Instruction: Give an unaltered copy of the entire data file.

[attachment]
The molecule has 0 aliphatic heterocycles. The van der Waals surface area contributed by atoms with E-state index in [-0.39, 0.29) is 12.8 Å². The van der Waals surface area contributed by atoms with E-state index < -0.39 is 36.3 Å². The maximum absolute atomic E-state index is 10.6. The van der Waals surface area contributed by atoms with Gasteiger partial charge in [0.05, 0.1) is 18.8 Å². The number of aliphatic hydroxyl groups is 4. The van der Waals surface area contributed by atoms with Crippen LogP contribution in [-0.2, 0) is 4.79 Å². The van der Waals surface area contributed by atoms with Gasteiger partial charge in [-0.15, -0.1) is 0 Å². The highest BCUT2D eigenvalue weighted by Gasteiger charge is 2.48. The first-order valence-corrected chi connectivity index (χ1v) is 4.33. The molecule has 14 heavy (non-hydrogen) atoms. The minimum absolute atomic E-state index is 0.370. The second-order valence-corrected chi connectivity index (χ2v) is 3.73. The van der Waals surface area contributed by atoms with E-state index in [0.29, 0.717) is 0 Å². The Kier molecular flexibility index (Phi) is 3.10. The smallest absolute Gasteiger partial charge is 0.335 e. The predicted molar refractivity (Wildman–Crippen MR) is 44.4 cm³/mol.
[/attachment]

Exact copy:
The molecule has 0 aliphatic heterocycles. The van der Waals surface area contributed by atoms with E-state index in [-0.39, 0.29) is 12.8 Å². The van der Waals surface area contributed by atoms with E-state index < -0.39 is 36.3 Å². The maximum absolute atomic E-state index is 10.6. The van der Waals surface area contributed by atoms with Gasteiger partial charge in [0.05, 0.1) is 18.8 Å². The number of aliphatic hydroxyl groups is 4. The van der Waals surface area contributed by atoms with Crippen LogP contribution in [-0.2, 0) is 4.79 Å². The van der Waals surface area contributed by atoms with Gasteiger partial charge in [-0.15, -0.1) is 0 Å². The highest BCUT2D eigenvalue weighted by Gasteiger charge is 2.48. The first-order valence-corrected chi connectivity index (χ1v) is 4.33. The molecule has 14 heavy (non-hydrogen) atoms. The minimum absolute atomic E-state index is 0.370. The second-order valence-corrected chi connectivity index (χ2v) is 3.73. The van der Waals surface area contributed by atoms with E-state index in [0.29, 0.717) is 0 Å². The Kier molecular flexibility index (Phi) is 3.10. The smallest absolute Gasteiger partial charge is 0.335 e. The predicted molar refractivity (Wildman–Crippen MR) is 44.4 cm³/mol.